Three Supreme Court Justices Announce Retirement

Sanctus – Chief Justice Patrick Grey, and Associate Justices Matthieu Patrice and Trevor Woodhouse today released a joint statement at the close of the Supreme Court’s term announcing they would all be stepping down from the Supreme Court. The move, which was unexpected, comes after some weeks of quiet criticism in the press of the idea that people should remain on the bench well into their eighties. Grey (82), Patrice (84), and Woodhouse (83) did not mention this as reasons for their retirement in the joint statement, instead saying the time has come to “pass the guardianship of the constitution to a new generation of jurists and scholars”.

Though the joint announcement said all three would be retiring, each Justice indicated they will be retiring at different times. Chief Justice Grey said he would be retiring once the Government nominates, and the Senate confirms, a replacement; Justice Patrice indicated he would be retiring on July 25th, the thirty-sixth anniversary of his appointment; Justice Woodhouse confirmed his retirement was effective immediately i.e. today.

Justice Patrice had received some negative attention in recent months after falling asleep a number of times during some hearings, which kickstarted a discussion in the media about whether or not he was still physically able for the job. In the statement today, Patrice did not reference those concerns, but did say he was looking forward to his “long overdue retirement”. Chief Justice Grey also confirmed to reporters present today that he had privately indicated to the government some months back that he would like to retire this year, so his announcement should not have come as a surprise to them.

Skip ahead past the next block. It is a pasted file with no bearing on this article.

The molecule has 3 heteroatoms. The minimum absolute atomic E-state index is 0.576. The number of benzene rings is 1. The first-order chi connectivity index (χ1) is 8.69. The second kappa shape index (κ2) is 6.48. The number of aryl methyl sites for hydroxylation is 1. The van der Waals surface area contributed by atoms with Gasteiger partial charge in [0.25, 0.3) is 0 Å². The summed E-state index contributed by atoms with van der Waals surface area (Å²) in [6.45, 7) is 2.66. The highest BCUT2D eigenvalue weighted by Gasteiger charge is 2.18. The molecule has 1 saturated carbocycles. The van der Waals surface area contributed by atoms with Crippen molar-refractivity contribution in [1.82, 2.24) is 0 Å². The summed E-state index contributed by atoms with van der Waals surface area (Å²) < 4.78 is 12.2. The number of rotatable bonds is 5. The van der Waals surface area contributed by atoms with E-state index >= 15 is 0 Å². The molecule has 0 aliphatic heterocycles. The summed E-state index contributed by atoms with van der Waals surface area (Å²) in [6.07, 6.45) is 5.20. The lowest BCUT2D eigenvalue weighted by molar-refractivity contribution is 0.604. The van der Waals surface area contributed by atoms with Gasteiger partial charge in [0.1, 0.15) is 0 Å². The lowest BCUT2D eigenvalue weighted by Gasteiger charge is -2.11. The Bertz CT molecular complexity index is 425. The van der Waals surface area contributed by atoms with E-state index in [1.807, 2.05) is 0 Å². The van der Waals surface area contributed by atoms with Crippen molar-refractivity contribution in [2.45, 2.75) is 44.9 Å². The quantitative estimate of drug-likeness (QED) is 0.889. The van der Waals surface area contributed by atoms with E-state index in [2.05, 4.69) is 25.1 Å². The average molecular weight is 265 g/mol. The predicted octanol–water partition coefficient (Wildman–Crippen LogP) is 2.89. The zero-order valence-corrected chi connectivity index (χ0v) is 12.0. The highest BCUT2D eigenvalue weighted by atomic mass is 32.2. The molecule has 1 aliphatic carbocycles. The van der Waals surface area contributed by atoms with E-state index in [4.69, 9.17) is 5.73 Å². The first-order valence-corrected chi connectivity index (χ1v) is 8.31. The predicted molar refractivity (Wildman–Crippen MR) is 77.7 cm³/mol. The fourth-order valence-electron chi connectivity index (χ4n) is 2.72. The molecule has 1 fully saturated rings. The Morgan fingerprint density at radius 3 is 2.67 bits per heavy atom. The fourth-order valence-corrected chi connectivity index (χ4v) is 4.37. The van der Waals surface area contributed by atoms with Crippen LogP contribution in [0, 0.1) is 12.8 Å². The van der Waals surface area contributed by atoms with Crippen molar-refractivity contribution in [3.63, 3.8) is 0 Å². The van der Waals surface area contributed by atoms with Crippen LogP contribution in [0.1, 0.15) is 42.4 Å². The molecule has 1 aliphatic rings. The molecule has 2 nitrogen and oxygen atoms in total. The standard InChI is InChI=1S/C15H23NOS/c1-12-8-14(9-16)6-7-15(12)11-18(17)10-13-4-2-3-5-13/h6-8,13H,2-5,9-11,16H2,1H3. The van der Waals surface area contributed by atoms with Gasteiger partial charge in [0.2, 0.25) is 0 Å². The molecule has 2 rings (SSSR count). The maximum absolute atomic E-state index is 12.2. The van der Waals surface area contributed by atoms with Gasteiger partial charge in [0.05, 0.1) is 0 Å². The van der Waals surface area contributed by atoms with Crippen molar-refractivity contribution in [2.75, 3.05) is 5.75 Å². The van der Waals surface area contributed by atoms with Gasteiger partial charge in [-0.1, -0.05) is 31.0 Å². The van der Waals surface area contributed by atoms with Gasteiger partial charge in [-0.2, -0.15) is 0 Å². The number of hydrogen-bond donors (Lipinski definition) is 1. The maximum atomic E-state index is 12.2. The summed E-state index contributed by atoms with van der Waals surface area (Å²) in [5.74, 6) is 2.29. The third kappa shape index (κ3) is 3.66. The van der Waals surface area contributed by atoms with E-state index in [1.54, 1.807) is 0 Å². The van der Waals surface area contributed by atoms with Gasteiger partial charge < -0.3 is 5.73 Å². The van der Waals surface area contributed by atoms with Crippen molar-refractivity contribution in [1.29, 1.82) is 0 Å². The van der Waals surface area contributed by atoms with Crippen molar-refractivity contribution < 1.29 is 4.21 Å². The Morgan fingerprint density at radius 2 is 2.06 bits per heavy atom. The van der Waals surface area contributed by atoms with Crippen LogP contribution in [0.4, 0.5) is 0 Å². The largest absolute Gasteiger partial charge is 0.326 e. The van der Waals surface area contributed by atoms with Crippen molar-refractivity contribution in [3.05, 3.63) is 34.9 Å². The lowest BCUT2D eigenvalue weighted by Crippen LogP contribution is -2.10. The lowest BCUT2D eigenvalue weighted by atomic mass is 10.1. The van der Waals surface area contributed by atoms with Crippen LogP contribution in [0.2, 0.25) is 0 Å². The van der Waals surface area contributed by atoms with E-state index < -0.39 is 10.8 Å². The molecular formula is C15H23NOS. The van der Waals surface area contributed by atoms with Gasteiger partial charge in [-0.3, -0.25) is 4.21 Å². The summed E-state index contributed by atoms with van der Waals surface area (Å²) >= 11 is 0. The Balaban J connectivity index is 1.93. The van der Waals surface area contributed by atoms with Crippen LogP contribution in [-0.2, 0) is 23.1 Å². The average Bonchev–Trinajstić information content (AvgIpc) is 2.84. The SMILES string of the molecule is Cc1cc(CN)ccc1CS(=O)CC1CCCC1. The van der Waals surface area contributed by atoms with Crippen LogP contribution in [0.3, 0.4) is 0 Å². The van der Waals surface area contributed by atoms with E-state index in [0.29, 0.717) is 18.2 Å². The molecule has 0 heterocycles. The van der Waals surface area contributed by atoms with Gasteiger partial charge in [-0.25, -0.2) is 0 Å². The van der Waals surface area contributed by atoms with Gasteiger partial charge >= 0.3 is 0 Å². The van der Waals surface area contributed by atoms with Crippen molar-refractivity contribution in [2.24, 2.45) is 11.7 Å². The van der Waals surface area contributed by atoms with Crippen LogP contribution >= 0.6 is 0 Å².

With one-third of the seats of the Supreme Court up for grabs, Chancellor Ringrose will be eager to make his mark on the highest court in the land. He had previously said that he would nominate more women to the federal courts where possible, and this will be the first big test of his chancellorship. Unlike in other countries, the Supreme Court is not considered a politicised or partisan body, so it’s not expected opposition parties in the Senate will pose a challenge to his nominees, provided they are qualified.

Reacting to the announcement, and thanking the jurists for their service, Justice Secretary Xander Morgan said the government was “sad” to see the Justices retire, but “looked forward to presenting nominees to the Senate in due course”. It is understood that Morgan hopes to announce both Grey and Woodhouse’s replacements before the summer recess at the end of July, with Patrice’s replacement to come in the fall.

LOUISA SOUTER, Crime & Justice Correspondent

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